Use 1 1/2 times water for the amount of rice you use. If I make a cup of rice, I use 1 1/2 cups of water. Stir in a little oil and a big pinch of salt. Bring to a boil then cover and lower heat to medium low. Let cook until there is not liquid present in the pan. Remove from heat, lift the lid and drape a clean kitchen towel over the top of the pan then return the lid. Let stand for 5 minutes to absorb excess liquid then fluff with a fork.

Awesome Cauliflower Rice

The secret? Cook it high and don’t stir it. At least don’t stir it until you see that a lot of the liquid has cooked out. I buy the 4 lb bags of frozen cauliflower rice at Costco and dump one pound – carefully – into a large skillet that has about a tablespoon of oil in it with the burner on high. I don’t touch it for at least 5-7 minutes then I stir it and let it sit again. You will notice if you do this that it starts to brown and when that happens, you have turned the corner to cauliflower rice that actual is awesome and not just a ho-hum sub for the real thing.

How to Make Red Curry Chicken

The biggest secret to really great red curry is the order in which you add the ingredients. Traditionally, the chicken is added raw but I like to cook mine first. You can do it either way, but just move the chicken over to the side if you cook it first because you want to slightly toast the red curry paste before stirring in the other ingredients.


Red Curry Chicken (Paleo with Whole30 modification)


  • 12 oz boneless, skinless chicken breast or thigh cut into 1/2” strips

  • sea salt

  • 2 tbsp coconut oil

  • 2 tbsp red curry paste (3 if you like spicy)

  • 2 cans full fat coconut milk

  • 1 cup chicken or vegetable broth

  • 1 tbsp maple syrup (date paste for Whole30)

  • 1-2 tbsp lime juice

  • 1 tbsp coconut aminos (or use fish sauce, soy or tamari sauce)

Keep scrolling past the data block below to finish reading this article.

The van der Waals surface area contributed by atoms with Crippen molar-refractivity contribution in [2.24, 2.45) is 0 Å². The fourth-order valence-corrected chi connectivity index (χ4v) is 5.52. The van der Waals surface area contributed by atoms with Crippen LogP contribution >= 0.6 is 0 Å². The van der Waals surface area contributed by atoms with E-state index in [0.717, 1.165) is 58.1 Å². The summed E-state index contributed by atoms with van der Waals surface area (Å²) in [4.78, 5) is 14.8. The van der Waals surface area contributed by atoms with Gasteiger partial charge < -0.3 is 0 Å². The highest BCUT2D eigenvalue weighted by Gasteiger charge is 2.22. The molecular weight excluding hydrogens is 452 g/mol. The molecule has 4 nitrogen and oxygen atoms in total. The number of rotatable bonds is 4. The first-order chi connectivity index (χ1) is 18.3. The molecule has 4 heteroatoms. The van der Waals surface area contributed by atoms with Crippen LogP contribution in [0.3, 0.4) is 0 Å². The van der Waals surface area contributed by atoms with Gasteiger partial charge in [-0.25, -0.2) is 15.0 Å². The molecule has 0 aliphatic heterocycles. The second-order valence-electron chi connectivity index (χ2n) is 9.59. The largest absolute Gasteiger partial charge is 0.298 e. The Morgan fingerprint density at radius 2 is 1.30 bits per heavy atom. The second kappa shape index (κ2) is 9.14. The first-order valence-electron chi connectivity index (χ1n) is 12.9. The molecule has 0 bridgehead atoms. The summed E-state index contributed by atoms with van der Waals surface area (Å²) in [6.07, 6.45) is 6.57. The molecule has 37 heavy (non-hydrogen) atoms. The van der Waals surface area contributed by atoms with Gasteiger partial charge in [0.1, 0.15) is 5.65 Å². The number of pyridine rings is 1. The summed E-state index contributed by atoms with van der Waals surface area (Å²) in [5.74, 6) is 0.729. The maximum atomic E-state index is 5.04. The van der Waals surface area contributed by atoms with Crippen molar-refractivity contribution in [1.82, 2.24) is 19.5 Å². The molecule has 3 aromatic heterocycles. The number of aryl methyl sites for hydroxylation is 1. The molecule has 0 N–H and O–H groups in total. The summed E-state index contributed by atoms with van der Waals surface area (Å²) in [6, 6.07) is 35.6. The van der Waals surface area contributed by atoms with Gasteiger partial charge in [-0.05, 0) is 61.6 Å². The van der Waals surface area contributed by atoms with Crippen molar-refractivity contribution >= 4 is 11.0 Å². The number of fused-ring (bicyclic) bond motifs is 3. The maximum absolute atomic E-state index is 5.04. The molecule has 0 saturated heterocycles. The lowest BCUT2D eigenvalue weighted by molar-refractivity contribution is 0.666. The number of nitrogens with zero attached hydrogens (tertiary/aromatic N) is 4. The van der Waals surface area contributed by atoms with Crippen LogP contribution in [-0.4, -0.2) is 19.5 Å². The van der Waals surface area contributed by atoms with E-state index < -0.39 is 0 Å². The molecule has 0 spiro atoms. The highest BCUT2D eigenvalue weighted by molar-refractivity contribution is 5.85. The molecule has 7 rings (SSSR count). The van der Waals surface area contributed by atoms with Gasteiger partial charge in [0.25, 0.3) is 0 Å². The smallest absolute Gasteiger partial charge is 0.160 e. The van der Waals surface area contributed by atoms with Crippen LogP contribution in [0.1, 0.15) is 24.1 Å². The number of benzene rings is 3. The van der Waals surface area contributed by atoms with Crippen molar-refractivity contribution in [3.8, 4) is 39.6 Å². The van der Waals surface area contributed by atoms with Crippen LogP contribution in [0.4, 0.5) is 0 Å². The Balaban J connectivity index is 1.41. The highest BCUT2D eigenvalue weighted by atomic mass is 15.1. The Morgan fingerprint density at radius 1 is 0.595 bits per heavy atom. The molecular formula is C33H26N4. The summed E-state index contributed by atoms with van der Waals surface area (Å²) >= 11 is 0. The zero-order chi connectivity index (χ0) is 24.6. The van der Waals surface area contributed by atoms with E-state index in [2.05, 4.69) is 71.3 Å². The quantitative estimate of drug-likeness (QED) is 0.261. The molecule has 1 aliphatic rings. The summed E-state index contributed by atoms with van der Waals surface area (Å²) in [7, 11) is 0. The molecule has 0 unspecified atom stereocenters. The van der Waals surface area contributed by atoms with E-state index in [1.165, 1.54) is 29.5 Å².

• 1 red or yellow onion, thinly sliced (red onion makes a prettier final product)

  • 6 cups assorted cut vegetables (a bag of fresh broccoli and cauliflower with carrots would be perfect for a quick dinner)

  • 1 cup fresh basil leaves (optional but so very good!)

  • 1/2 cup chopped cilantro

  • Thinly sliced green onions and chopped cilantro or basil to garnish

  • Prepared rice to serve


  • Season the chicken with sea salt and massage a bit to distribute.
  • Heat the oil in a very large (12”) skillet then add the chicken and cook until just turning white. Move to the side and add the curry paste to the oil and cook for a minute until it turns a bit darker in color. Add the coconut milk, broth, maple syrup, lime juice and coconut aminos. (Whole30: If using date paste, whisk it into the broth before adding.)
  • Add the denser veggies (carrots, cauliflower, broccoli, etc.) to the mixture and stir to coat with the sauce. Let cook for 3-5 minutes until tender then add the onions and any remaining vegetables. Cook for just one minute then add all but a handful of the fresh herbs.
  • Serve over rice garnished with thinly sliced green onions and remaining fresh herbs.


While much of my content is simply new and original recipes, health hacks and such, occasionally I represent products from companies that I have tried and loved. Therefore, this post may contain affiliate links and I may earn money from the companies mentioned in this post.

Leave a Comment

Your email address will not be published. Required fields are marked *